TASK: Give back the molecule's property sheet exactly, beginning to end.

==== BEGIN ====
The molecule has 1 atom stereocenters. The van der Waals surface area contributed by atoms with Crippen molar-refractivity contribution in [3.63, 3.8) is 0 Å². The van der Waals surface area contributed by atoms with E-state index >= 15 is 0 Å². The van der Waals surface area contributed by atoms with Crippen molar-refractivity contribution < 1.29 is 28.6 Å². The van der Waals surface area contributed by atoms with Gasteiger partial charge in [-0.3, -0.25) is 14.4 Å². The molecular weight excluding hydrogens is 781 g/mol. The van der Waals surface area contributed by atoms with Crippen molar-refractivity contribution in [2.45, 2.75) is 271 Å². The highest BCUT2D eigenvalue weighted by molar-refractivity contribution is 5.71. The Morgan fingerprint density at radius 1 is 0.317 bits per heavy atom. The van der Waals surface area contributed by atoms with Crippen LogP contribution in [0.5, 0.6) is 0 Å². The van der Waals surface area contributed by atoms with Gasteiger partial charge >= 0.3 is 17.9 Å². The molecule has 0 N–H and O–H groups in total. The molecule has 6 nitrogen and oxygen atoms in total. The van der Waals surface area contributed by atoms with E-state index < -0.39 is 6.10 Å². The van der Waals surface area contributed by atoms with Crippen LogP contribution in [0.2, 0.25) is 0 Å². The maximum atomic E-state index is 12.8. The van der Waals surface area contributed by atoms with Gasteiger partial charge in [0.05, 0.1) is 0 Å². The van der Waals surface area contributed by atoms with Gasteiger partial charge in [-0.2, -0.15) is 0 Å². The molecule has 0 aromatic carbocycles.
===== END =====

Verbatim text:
The molecule has 1 atom stereocenters. The van der Waals surface area contributed by atoms with Crippen molar-refractivity contribution in [3.63, 3.8) is 0 Å². The van der Waals surface area contributed by atoms with E-state index >= 15 is 0 Å². The van der Waals surface area contributed by atoms with Crippen molar-refractivity contribution < 1.29 is 28.6 Å². The van der Waals surface area contributed by atoms with Gasteiger partial charge in [-0.3, -0.25) is 14.4 Å². The molecular weight excluding hydrogens is 781 g/mol. The van der Waals surface area contributed by atoms with Crippen molar-refractivity contribution in [2.45, 2.75) is 271 Å². The highest BCUT2D eigenvalue weighted by molar-refractivity contribution is 5.71. The Morgan fingerprint density at radius 1 is 0.317 bits per heavy atom. The van der Waals surface area contributed by atoms with Crippen LogP contribution in [0.5, 0.6) is 0 Å². The van der Waals surface area contributed by atoms with Gasteiger partial charge >= 0.3 is 17.9 Å². The molecule has 0 N–H and O–H groups in total. The molecule has 6 nitrogen and oxygen atoms in total. The van der Waals surface area contributed by atoms with E-state index < -0.39 is 6.10 Å². The van der Waals surface area contributed by atoms with Crippen LogP contribution in [0.2, 0.25) is 0 Å². The maximum atomic E-state index is 12.8. The van der Waals surface area contributed by atoms with Gasteiger partial charge in [0.05, 0.1) is 0 Å². The van der Waals surface area contributed by atoms with Gasteiger partial charge in [-0.2, -0.15) is 0 Å². The molecule has 0 aromatic carbocycles.